It's not too late to sign up for our 2015 Christmas Banquet/Ladies Night "The Last Christmas in the Confederate White House" with Cathy Wright, Curator, The American Civil War Museum Catherine Wright was born in Kansas City, Missouri, and grew up there and in Norfolk, Virginia. She received bachelor's degrees in English and History from Truman State University (2003), and a master's degree in American History with a concentration in museum studies from the University of North Carolina at Greensboro (2006). She is the editor of "Lee's Last Casualty: the Life and Letters of Sgt. Robert W. Parker, Second Virginia Cavalry" and is a contributing historian to the online "Encyclopedia of Virginia" and "Civil War Times" magazine. Various national media outlets have interviewed her, including NPR and CNN, and she has appeared on the PBS program "History Detectives" and twice on the Travel Channel program "Mysteries at the Museum". She was formerly the curator at the Stonewall Jackson House in Lexington, Virginia, and is currently the curator at The American Civil War Museum in Richmond, Virginia.
Click here to goto the RSVP form, print it, fill it out, and mail it along with a check to Art for our December 1st Dinner/Program


NEXT MEETING - Tuesday, November 17, 2015




 "What If? --- Alternate Decisions in the WBTS"
Barton Campbell

Some notable events during  the  war  that  significantly  impacted  the
course  of  affairs  were "happenstance".  But others were the result of
premeditated decisions. In these cases, what if a different decision had
been  made?   Barton  will  take  a  handful  of  these  to explore, and
hopefully stimulate your thinking about not only these, but others, that
might have changed the outcome of the war.                              

Barton is a native of Tenn., but has spent the majority of his  life  in
Virginia,  where  he  has roots dating back to colonial times.  He is an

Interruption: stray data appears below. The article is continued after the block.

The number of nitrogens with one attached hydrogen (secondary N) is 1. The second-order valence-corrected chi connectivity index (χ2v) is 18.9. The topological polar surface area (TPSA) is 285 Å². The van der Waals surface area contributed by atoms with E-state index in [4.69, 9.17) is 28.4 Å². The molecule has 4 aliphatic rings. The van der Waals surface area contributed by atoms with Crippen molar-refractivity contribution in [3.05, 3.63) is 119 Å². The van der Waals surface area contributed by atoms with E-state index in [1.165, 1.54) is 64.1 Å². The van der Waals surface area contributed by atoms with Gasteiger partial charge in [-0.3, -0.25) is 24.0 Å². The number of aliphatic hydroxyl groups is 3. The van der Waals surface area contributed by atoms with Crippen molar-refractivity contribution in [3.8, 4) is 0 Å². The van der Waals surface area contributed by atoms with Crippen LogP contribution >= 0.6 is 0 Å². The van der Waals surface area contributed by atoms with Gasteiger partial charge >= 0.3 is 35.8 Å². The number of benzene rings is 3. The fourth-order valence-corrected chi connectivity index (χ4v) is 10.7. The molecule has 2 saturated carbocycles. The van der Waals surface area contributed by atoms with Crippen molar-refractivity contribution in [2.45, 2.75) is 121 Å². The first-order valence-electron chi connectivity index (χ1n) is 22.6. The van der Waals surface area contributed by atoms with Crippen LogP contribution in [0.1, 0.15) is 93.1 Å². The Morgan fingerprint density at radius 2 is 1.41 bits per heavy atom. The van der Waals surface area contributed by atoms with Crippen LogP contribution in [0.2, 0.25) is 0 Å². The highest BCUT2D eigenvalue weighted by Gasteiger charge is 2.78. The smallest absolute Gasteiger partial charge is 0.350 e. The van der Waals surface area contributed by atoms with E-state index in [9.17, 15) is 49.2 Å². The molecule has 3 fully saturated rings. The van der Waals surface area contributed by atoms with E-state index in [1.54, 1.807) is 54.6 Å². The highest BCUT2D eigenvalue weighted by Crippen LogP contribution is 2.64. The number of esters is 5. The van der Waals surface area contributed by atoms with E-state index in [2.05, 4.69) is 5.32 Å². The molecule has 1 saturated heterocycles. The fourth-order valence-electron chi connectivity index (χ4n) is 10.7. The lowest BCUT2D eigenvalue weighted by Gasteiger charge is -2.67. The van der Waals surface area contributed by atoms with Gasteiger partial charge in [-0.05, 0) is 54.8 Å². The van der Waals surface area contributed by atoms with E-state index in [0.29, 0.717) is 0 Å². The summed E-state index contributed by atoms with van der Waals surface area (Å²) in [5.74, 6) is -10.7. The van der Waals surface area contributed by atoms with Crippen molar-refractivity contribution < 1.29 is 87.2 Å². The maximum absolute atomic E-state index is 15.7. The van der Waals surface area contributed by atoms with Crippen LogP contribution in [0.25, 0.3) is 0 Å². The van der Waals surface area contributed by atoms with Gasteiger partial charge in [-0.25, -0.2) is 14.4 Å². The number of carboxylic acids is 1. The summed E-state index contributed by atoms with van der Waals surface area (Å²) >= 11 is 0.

engineering graduate of Princeton University,  and  has  a  Master's  in
Strategic  Studies  from the Army War College.  He spent almost 30 years
with Reynolds Metals Co., in engineering, sales and marketing,  retiring
from  senior  mgt  in  1996.   Subsequently  he  worked  for the Reserve
Officers Assoc.  in DC for 3+ years.  After a brief interlude, he served
as  executive  director  of  the  Museum of the Confederacy for 2 years,
followed by 2 terms on the board.  He spent 30+ years  with  the  active
Army, Army National Guard, and Army Reserve, retiring as a full colonel.
He is a member of  numerous  veterans  and  heritage  organizations-  he
joined  the  SCV in 1954, and is currently Cmdr-in-Chief of the Order of
the Southern Cross.  He and his wife are active in Gideons International
,  and  together  have  many  Confederate ancestors- Madge's great-great
grandfather was governor of NC 1845-49, and subsequently  Sec'y  of  the
Navy  under  President  Millard Fillmore.  They have two grown children,
and 5 granddaughters.                                                   


Ed Sanders of Richmond Battlefield  National  Park  opened  the  October
program  by  reminding  us of the beautiful view of the James River from
Drewry's Bluff, seven miles south of Richmond.                          

Yankee Major General George B.  McClellan had taken his Army to the  tip
of  the  Virginia  Peninsula  in March 1862.  CSS Virginia patrolled the
mouth of the James River, but its draft prevented it from coming up  the
river to defend Richmond.                                               

The  Southside  Artillery,  commanded  by  Captain  Confederate  Captain
Augustus Drewry, owner of the land, had begun began fortifying the  area